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Title: The Logic of Life: The Rational Economics of an Irrational World
Author(s): Tim Harford
Number of Referenced Stories: 3

Publication Year: 2008
ISBN: 9780812977875
Dewey Decimal Class: 300
Dewey Decimal Division: 339
Author Website: http://timharford.com/

Just in Time Stories:
    #404 - u.S. Sugar Tariffs
    #410 - Royal Defined Monopolies
    #411 - Royal Forced Loans: Englands James I and then William and Mary

B's Buzz

From Tim Harford's author website: The paperback of The Logic of Life is published in the US by Random House in February 2009 and in the UK by Little Brown in March 2009.

"Life often seems to defy logic. When a prostitute agrees to unprotected sex, or a teenage criminal embarks on a burglary, or a smoker lights another cigarette, we seem to be a million miles from what we would call rational behaviour. None of this makes sense—or does it? Tim Harford thinks it does. And by weaving stories from locations as diverse as a Las Vegas casino and a Soho speed-date together with insights from an ingenious new breed of economist, he aims to persuade you that we are all, in fact, surprisingly logical. Reading this book, you'll discover that the unlikeliest of people – racists, drug addicts, revolutionaries and rats—comply with economic logic, always taking account of future costs and benefits, even if they don’t quite realise it. It even explains why your boss is overpaid..."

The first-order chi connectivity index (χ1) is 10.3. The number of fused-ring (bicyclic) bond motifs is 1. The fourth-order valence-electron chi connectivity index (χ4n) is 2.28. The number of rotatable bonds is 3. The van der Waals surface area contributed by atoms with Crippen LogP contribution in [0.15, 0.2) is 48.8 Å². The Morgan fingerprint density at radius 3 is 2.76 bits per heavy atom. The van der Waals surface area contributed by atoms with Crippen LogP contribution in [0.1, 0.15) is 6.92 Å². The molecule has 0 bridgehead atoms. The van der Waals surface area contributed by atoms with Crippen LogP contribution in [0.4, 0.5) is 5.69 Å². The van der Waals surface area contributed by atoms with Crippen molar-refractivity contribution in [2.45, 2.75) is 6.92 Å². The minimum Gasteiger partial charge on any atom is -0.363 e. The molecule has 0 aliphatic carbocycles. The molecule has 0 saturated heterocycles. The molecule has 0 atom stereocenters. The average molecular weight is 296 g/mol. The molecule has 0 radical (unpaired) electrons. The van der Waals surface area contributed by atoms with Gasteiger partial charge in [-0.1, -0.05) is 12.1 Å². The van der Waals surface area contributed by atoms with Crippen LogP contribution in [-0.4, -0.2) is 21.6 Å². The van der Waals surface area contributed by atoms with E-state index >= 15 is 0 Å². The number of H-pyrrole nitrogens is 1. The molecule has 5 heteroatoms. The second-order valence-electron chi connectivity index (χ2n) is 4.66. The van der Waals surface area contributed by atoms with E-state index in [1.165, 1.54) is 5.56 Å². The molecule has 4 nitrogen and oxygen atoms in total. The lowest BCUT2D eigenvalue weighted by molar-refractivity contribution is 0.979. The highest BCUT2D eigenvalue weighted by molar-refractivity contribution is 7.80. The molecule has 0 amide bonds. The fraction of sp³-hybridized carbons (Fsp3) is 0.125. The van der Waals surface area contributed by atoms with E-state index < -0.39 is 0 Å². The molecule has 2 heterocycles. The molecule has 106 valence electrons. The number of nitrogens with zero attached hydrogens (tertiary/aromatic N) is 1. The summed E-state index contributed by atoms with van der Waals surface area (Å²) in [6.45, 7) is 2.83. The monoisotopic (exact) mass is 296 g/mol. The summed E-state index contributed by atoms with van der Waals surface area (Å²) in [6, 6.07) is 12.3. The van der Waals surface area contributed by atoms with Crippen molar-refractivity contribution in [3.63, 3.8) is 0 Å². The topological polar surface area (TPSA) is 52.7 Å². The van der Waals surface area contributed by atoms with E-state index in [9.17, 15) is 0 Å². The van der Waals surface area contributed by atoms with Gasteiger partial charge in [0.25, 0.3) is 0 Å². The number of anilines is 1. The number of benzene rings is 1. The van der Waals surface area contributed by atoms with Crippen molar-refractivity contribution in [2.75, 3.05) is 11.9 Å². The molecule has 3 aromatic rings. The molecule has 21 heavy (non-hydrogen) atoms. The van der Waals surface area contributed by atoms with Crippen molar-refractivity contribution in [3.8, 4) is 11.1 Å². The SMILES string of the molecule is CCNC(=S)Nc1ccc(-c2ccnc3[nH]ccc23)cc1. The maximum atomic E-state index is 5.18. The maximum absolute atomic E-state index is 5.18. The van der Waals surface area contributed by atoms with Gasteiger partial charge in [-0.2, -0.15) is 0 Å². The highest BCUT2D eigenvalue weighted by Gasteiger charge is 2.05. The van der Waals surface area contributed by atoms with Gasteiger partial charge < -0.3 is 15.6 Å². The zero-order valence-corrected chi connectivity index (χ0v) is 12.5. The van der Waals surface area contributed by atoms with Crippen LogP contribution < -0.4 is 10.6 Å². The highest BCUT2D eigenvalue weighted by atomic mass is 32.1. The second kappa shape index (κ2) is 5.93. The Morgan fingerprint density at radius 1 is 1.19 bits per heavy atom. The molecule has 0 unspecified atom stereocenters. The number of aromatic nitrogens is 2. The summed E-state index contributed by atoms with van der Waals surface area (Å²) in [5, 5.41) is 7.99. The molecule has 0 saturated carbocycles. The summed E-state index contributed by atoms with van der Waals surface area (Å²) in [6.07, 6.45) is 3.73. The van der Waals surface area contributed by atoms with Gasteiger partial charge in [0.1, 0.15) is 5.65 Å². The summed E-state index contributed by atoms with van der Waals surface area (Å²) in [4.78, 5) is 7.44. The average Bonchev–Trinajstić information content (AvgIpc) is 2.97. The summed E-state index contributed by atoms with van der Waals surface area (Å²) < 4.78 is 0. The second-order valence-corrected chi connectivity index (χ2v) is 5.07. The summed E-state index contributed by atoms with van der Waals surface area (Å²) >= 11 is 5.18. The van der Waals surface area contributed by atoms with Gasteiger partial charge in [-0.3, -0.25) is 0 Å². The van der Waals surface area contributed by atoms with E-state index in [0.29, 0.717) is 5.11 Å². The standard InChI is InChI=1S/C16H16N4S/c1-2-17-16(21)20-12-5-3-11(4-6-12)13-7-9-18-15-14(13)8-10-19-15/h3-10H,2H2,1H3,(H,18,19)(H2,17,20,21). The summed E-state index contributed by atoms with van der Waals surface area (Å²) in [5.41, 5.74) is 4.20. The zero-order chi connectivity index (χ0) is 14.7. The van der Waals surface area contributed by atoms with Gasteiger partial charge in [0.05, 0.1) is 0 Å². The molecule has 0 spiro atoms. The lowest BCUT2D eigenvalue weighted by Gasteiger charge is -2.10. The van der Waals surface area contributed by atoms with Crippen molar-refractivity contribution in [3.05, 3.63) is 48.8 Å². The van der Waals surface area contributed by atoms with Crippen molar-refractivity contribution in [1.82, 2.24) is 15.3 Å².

One angle Harford's book doesn’t recognize is that several of his historical stories frame up behavioral (or the chiefly British variant, behavioural) definitions in action—U.S. Tariff, Royal Monopoly, and Forced Loans.  These three referenced Just-In-Time Stories are from our Governmental & Institutional tagged collection titled: A Basis of Power Yet Frequently Ill Advised

Harford’s view, which he describes in the following Amazon note contrasts with the viewpoint of Steven D. Levitt and Stephen J. Dubner in both Freakonomics and Super Freakonomics—the sources of three and eighteen stories referenced respectively (available in the store).   

"When I first conceived of The Logic of Life, my aim was to show that a world full of smart people—people like you, that is—doesn’t necessarily look logical on the surface. We eat too much and worry about being fat; drink too much and cringe when we remember; spend too much at Christmas and worry about the bills in New Year. And that’s just the small stuff: what about crime, racial segregation, divorce, [and] big-money politics?

And yet underneath it all there is a hidden logic. It isn’t always pretty, but it's there if you know how to see it. That is what The Logic of Life is all about.” 

A behavioral definition is also a hidden-in-plain sight persuader to simplify change.  We illustrate this through Just-In-Time stories.  For instance, the language of behavioral definitions—distilled and potent—highlights words, phrases or causes to gain insights on each of the seven issues Harford raises:

  • Weight Loss - #506: Maids-a-exercising
  • Drunkenness – Lead: Designated Driver
  • Overspending - #117: The Debt Snowball
  • Crime - #312: Abortion and Crime
  • Racial Segregation - #118: 1st Grade, Riceville, IA
  • Divorce - #704: Women’s Suffrage
  • Big Money Politics - The Ruling Class   
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